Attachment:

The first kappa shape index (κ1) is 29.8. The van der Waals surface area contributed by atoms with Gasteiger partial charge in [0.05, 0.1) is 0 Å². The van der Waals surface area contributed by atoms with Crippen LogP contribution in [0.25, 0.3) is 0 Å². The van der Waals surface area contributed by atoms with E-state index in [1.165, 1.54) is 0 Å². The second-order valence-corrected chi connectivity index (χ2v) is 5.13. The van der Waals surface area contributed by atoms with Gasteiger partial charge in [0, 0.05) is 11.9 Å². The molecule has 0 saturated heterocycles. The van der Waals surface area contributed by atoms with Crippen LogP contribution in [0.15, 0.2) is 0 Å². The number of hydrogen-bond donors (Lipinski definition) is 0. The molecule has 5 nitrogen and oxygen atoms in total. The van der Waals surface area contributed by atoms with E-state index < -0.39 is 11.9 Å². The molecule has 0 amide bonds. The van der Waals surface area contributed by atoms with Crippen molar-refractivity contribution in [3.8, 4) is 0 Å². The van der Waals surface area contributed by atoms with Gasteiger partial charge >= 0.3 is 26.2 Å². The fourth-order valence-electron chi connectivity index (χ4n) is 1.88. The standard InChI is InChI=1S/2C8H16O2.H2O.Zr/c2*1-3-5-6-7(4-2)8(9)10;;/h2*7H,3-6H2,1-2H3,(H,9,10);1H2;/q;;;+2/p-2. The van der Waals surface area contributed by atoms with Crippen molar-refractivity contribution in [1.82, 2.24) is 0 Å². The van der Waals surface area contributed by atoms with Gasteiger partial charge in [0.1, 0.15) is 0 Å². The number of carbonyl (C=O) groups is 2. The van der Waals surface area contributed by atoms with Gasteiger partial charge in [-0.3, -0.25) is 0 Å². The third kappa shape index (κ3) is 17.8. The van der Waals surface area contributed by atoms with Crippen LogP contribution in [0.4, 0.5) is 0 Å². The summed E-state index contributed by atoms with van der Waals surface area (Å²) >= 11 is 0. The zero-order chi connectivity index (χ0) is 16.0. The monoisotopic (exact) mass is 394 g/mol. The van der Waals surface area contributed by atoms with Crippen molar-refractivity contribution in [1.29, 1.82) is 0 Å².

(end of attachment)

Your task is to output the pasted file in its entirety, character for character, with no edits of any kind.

The first kappa shape index (κ1) is 29.8. The van der Waals surface area contributed by atoms with Gasteiger partial charge in [0.05, 0.1) is 0 Å². The van der Waals surface area contributed by atoms with Crippen LogP contribution in [0.25, 0.3) is 0 Å². The van der Waals surface area contributed by atoms with E-state index in [1.165, 1.54) is 0 Å². The second-order valence-corrected chi connectivity index (χ2v) is 5.13. The van der Waals surface area contributed by atoms with Gasteiger partial charge in [0, 0.05) is 11.9 Å². The molecule has 0 saturated heterocycles. The van der Waals surface area contributed by atoms with Crippen LogP contribution in [0.15, 0.2) is 0 Å². The number of hydrogen-bond donors (Lipinski definition) is 0. The molecule has 5 nitrogen and oxygen atoms in total. The van der Waals surface area contributed by atoms with E-state index < -0.39 is 11.9 Å². The molecule has 0 amide bonds. The van der Waals surface area contributed by atoms with Crippen molar-refractivity contribution in [3.8, 4) is 0 Å². The van der Waals surface area contributed by atoms with Gasteiger partial charge >= 0.3 is 26.2 Å². The fourth-order valence-electron chi connectivity index (χ4n) is 1.88. The standard InChI is InChI=1S/2C8H16O2.H2O.Zr/c2*1-3-5-6-7(4-2)8(9)10;;/h2*7H,3-6H2,1-2H3,(H,9,10);1H2;/q;;;+2/p-2. The van der Waals surface area contributed by atoms with Crippen molar-refractivity contribution in [1.82, 2.24) is 0 Å². The van der Waals surface area contributed by atoms with Gasteiger partial charge in [0.1, 0.15) is 0 Å². The number of carbonyl (C=O) groups is 2. The van der Waals surface area contributed by atoms with Gasteiger partial charge in [-0.3, -0.25) is 0 Å². The third kappa shape index (κ3) is 17.8. The van der Waals surface area contributed by atoms with Crippen LogP contribution in [0.4, 0.5) is 0 Å². The summed E-state index contributed by atoms with van der Waals surface area (Å²) >= 11 is 0. The zero-order chi connectivity index (χ0) is 16.0. The monoisotopic (exact) mass is 394 g/mol. The van der Waals surface area contributed by atoms with Crippen molar-refractivity contribution in [1.29, 1.82) is 0 Å².